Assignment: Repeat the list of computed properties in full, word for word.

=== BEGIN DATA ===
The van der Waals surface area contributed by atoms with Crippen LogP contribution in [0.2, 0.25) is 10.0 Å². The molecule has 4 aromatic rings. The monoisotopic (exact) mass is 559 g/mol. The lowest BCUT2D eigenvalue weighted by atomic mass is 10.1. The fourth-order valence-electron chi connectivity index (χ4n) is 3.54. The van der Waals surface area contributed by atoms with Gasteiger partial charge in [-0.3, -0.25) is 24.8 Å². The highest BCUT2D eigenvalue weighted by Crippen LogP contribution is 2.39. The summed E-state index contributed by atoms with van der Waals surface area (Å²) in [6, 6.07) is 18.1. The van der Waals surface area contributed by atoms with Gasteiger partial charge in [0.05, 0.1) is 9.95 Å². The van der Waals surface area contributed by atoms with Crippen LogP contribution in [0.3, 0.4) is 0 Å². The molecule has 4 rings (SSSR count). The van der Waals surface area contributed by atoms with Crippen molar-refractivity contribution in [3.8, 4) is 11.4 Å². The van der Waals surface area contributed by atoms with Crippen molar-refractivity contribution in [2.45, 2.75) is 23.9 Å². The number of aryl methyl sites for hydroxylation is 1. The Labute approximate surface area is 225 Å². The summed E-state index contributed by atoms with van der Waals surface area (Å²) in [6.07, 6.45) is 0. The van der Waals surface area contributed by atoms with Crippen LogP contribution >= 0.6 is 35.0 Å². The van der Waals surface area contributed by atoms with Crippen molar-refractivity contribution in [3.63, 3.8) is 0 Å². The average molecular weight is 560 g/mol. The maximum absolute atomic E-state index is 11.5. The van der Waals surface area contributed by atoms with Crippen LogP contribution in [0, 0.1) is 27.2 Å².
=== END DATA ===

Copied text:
The van der Waals surface area contributed by atoms with Crippen LogP contribution in [0.2, 0.25) is 10.0 Å². The molecule has 4 aromatic rings. The monoisotopic (exact) mass is 559 g/mol. The lowest BCUT2D eigenvalue weighted by atomic mass is 10.1. The fourth-order valence-electron chi connectivity index (χ4n) is 3.54. The van der Waals surface area contributed by atoms with Gasteiger partial charge in [-0.3, -0.25) is 24.8 Å². The highest BCUT2D eigenvalue weighted by Crippen LogP contribution is 2.39. The summed E-state index contributed by atoms with van der Waals surface area (Å²) in [6, 6.07) is 18.1. The van der Waals surface area contributed by atoms with Gasteiger partial charge in [0.05, 0.1) is 9.95 Å². The van der Waals surface area contributed by atoms with Crippen LogP contribution in [0.3, 0.4) is 0 Å². The molecule has 4 rings (SSSR count). The van der Waals surface area contributed by atoms with Crippen molar-refractivity contribution in [3.8, 4) is 11.4 Å². The van der Waals surface area contributed by atoms with Crippen molar-refractivity contribution in [2.45, 2.75) is 23.9 Å². The number of aryl methyl sites for hydroxylation is 1. The Labute approximate surface area is 225 Å². The summed E-state index contributed by atoms with van der Waals surface area (Å²) in [6.07, 6.45) is 0. The van der Waals surface area contributed by atoms with Crippen LogP contribution >= 0.6 is 35.0 Å². The van der Waals surface area contributed by atoms with Crippen molar-refractivity contribution in [3.63, 3.8) is 0 Å². The average molecular weight is 560 g/mol. The maximum absolute atomic E-state index is 11.5. The van der Waals surface area contributed by atoms with Crippen LogP contribution in [0, 0.1) is 27.2 Å².